Not surprising, as the comics industry has spent the better part of a decade struggling to make itself insignificant. Which is good, in this case. If history teaches us anything, it's that most publishers will capitulate at the drop of a hat. (Even with no direct fallout on comics, I know of two projects dropped in the wake of Columbine simply because their protagonists wore black trenchcoats, and one company, previously urging "kids in jeopardy" stories because they'd detected a sales trend, abruptly dropped the push.) In the Reagan era, when comics were finally opening up, publishers and distributors - facing no external pressure at all! - briefly conspired to impose a ratings system on all comics until they were pushed back by a spirited public debate. So I don't really want to know what might have happened had comics been accused of "violence," given that the industry basically exists these days to publish fight scenes.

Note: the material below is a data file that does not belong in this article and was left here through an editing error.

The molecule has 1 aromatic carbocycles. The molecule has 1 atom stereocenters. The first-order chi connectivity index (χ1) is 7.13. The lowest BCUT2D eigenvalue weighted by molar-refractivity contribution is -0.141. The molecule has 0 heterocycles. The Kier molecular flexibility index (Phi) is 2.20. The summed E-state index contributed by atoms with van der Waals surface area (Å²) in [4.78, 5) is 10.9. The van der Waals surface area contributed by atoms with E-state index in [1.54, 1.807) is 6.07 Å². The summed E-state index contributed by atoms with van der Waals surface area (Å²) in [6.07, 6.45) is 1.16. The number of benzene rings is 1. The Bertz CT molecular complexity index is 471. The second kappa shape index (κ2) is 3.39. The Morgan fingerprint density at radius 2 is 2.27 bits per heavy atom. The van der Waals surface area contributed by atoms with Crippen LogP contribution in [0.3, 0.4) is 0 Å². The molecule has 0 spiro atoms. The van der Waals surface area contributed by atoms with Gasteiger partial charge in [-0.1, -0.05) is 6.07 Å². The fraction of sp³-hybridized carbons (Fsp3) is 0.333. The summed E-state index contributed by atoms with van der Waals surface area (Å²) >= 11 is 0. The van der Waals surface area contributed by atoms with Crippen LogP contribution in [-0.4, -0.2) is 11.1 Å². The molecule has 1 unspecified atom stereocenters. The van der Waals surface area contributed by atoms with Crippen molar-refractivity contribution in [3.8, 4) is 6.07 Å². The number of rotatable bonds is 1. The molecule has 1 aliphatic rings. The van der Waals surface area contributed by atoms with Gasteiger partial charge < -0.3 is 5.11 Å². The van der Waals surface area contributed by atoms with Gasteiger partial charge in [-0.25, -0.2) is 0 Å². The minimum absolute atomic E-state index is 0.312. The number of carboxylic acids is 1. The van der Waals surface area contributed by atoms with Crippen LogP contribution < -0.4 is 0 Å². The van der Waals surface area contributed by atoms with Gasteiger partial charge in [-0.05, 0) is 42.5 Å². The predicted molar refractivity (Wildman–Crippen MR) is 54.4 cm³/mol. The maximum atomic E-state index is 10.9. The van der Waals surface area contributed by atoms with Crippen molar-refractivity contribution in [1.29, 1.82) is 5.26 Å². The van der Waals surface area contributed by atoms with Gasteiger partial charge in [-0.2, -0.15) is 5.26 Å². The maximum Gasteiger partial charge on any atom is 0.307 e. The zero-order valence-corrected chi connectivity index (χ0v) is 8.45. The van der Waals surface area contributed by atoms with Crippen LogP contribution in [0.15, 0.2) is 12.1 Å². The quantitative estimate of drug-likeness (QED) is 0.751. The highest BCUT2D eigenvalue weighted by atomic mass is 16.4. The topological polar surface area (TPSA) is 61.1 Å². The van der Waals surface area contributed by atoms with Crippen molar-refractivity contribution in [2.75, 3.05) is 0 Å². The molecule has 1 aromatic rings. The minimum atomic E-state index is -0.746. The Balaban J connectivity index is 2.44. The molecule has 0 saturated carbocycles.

"... the comics industry has spent the better part of a decade struggling to make itself insignificant."

But, aside from the odd local prosecution, comics have been protected from witch hunts by their relative insignificance, and the 90s are littered with ministers and DAs who started crusades against comic books only to drop them after finding their constituents embarrassed by how low they set their sights, and unsupportive. The public just can't take comics seriously enough to get behind persecuting them.

Of course, "violence in media" is a myth anyway. There is no violence in media. If I hit you with a rock, that's violence. If I draw a picture of hitting you with a rock, or write a story about hitting you with a rock, or even make a movie where an actor playing me "hits" an actor playing you with a rock, it's not violence. If you believe it is, you might as well believe rubbing the right crystal on your stomach then dissolving the crystal in vinegar will cure stomach cancer, because it's all sympathetic magic. In the real world, a representation of something does not become that thing. What you see or read might repel (or excite or entice you, depending on your tastes), but it isn't violence. Only violence is violence.